Most legal malpractice policies give the insurer the right to control the defense, including the selection of defense counsel. In some cases counsel has a preexisting relationship with the insurer, and in others with the insured. Regardless of whether any such prior relationship exists, an attorney-client relationship is always created between appointed counsel and the insured, with the insured being owed a duty of undivided loyalty by counsel. This relationship is generally limited to the defense of a specific claim, but for corporate insureds, the representation may extend to other matters, including other claims or litigation.
The relationship that is created between the insurer and appointed defense counsel is not as universally recognized. The majority of jurisdictions, more than 35 states, acknowledge that counsel retained by the insurer to represent the insured has two clients – the insurer and the insured. The recognition of dual representation enhances the prospect of a higher-quality defense, as the insured, insurer and counsel can more easily share information, more thoroughly analyze issues and strategize to develop the best possible defense. Defense counsel can capitalize on the information provided by the insured as well as the insurer’s vast experience in managing litigation.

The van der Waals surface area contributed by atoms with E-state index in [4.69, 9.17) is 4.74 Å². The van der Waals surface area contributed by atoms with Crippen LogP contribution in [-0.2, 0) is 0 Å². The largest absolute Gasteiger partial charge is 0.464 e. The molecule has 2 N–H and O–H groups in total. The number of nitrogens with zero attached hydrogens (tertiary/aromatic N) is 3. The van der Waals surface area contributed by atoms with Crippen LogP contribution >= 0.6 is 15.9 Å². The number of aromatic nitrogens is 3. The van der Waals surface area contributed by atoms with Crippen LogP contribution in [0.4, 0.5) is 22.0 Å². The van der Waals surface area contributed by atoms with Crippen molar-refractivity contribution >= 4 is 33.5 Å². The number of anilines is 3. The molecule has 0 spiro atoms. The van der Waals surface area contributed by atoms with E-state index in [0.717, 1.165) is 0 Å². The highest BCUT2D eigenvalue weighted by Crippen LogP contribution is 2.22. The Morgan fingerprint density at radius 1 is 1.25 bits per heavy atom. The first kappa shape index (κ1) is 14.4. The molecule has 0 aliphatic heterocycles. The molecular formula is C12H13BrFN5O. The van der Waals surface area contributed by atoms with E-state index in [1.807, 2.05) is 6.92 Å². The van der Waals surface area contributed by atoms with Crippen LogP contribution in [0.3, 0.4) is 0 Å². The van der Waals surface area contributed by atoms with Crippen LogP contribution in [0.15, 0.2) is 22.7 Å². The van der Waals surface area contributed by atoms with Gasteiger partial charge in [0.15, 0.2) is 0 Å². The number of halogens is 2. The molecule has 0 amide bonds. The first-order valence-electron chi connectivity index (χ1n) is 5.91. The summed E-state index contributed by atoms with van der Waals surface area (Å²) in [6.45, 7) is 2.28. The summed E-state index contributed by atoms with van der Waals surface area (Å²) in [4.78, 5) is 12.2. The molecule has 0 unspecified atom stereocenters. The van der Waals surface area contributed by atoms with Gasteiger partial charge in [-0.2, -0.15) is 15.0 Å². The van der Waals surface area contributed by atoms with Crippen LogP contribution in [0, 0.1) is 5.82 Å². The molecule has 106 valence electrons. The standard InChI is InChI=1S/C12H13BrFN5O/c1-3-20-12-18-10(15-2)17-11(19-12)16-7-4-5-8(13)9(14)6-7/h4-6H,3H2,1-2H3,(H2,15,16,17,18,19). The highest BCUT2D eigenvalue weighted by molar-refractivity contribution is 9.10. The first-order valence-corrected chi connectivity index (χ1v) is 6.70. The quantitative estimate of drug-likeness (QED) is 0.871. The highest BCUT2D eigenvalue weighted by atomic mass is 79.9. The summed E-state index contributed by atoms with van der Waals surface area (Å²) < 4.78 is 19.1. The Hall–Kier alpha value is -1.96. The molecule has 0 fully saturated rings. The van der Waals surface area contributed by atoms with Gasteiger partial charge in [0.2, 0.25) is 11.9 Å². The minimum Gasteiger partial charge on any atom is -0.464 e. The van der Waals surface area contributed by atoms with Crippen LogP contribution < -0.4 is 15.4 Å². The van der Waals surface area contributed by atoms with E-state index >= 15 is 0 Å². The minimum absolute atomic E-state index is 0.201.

Attorney-Client Privilege in the Dual-Client Relationship
To effectively and competently represent its clients, counsel must be able to share and obtain information from the insured and the insurer without fear of such communications being obtained by the opposition. While communications solely between the insurer and the insured are not ordinarily protected by any type of privilege, the tripartite relationship allows for the assertion that communications between the insured, insurer and counsel are protected by attorney-client privilege.
At present, only a few states have articulated a clearly defined rule that the attorney-client privilege applies in the tripartite relationship. California and Kentucky are two such states.